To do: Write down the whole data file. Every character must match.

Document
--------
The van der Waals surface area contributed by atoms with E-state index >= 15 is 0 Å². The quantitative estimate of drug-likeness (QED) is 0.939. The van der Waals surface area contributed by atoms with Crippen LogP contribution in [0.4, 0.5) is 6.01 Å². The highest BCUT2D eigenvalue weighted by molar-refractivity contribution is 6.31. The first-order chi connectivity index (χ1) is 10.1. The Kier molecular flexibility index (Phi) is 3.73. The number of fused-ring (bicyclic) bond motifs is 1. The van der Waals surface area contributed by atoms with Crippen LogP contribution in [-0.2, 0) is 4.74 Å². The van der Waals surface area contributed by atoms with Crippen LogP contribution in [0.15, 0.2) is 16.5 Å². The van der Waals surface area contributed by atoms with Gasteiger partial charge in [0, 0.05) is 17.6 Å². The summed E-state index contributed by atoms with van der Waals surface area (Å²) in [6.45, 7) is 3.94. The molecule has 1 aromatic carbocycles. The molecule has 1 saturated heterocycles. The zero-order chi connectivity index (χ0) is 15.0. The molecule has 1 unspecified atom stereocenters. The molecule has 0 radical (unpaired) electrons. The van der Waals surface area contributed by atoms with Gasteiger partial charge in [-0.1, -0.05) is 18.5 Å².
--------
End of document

The van der Waals surface area contributed by atoms with E-state index >= 15 is 0 Å². The quantitative estimate of drug-likeness (QED) is 0.939. The van der Waals surface area contributed by atoms with Crippen LogP contribution in [0.4, 0.5) is 6.01 Å². The highest BCUT2D eigenvalue weighted by molar-refractivity contribution is 6.31. The first-order chi connectivity index (χ1) is 10.1. The Kier molecular flexibility index (Phi) is 3.73. The number of fused-ring (bicyclic) bond motifs is 1. The van der Waals surface area contributed by atoms with Crippen LogP contribution in [-0.2, 0) is 4.74 Å². The van der Waals surface area contributed by atoms with Crippen LogP contribution in [0.15, 0.2) is 16.5 Å². The van der Waals surface area contributed by atoms with Gasteiger partial charge in [0, 0.05) is 17.6 Å². The summed E-state index contributed by atoms with van der Waals surface area (Å²) in [6.45, 7) is 3.94. The molecule has 1 aromatic carbocycles. The molecule has 1 saturated heterocycles. The zero-order chi connectivity index (χ0) is 15.0. The molecule has 1 unspecified atom stereocenters. The molecule has 0 radical (unpaired) electrons. The van der Waals surface area contributed by atoms with Gasteiger partial charge in [-0.1, -0.05) is 18.5 Å².